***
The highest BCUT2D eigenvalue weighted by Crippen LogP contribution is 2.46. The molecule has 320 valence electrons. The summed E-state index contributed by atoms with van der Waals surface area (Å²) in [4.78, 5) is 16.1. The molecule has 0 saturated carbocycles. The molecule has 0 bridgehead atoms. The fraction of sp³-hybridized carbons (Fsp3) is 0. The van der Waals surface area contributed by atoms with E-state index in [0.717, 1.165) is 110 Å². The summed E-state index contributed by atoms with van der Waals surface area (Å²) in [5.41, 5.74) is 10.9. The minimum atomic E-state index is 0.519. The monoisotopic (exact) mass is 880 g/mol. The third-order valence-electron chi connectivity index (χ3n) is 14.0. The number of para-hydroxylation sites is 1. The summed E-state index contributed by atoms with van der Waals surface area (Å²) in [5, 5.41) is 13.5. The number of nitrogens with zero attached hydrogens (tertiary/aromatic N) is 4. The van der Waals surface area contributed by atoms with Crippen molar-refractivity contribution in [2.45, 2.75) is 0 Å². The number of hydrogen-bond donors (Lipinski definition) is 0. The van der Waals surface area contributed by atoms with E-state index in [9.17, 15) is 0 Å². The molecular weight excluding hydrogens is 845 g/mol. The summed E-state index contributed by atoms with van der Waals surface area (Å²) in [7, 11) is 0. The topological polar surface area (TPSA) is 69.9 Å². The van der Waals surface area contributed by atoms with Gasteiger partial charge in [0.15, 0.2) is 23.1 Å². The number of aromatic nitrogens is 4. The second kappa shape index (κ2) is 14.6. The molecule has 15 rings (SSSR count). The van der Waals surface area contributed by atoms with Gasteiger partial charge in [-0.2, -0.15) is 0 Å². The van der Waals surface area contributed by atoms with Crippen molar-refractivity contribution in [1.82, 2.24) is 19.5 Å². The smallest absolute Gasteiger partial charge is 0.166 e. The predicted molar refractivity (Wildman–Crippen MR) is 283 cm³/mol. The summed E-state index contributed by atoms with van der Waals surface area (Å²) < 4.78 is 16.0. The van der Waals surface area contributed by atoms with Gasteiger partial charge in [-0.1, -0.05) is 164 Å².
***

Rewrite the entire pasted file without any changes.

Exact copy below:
The highest BCUT2D eigenvalue weighted by Crippen LogP contribution is 2.46. The molecule has 320 valence electrons. The summed E-state index contributed by atoms with van der Waals surface area (Å²) in [4.78, 5) is 16.1. The molecule has 0 saturated carbocycles. The molecule has 0 bridgehead atoms. The fraction of sp³-hybridized carbons (Fsp3) is 0. The van der Waals surface area contributed by atoms with E-state index in [0.717, 1.165) is 110 Å². The summed E-state index contributed by atoms with van der Waals surface area (Å²) in [5.41, 5.74) is 10.9. The minimum atomic E-state index is 0.519. The monoisotopic (exact) mass is 880 g/mol. The third-order valence-electron chi connectivity index (χ3n) is 14.0. The number of para-hydroxylation sites is 1. The summed E-state index contributed by atoms with van der Waals surface area (Å²) in [5, 5.41) is 13.5. The number of nitrogens with zero attached hydrogens (tertiary/aromatic N) is 4. The van der Waals surface area contributed by atoms with Crippen molar-refractivity contribution in [2.45, 2.75) is 0 Å². The number of hydrogen-bond donors (Lipinski definition) is 0. The van der Waals surface area contributed by atoms with E-state index in [9.17, 15) is 0 Å². The molecular weight excluding hydrogens is 845 g/mol. The summed E-state index contributed by atoms with van der Waals surface area (Å²) in [7, 11) is 0. The topological polar surface area (TPSA) is 69.9 Å². The van der Waals surface area contributed by atoms with Gasteiger partial charge in [0.15, 0.2) is 23.1 Å². The number of aromatic nitrogens is 4. The second kappa shape index (κ2) is 14.6. The molecule has 15 rings (SSSR count). The van der Waals surface area contributed by atoms with Gasteiger partial charge in [-0.2, -0.15) is 0 Å². The van der Waals surface area contributed by atoms with Crippen molar-refractivity contribution in [1.82, 2.24) is 19.5 Å². The smallest absolute Gasteiger partial charge is 0.166 e. The predicted molar refractivity (Wildman–Crippen MR) is 283 cm³/mol. The summed E-state index contributed by atoms with van der Waals surface area (Å²) < 4.78 is 16.0. The van der Waals surface area contributed by atoms with Gasteiger partial charge in [-0.1, -0.05) is 164 Å².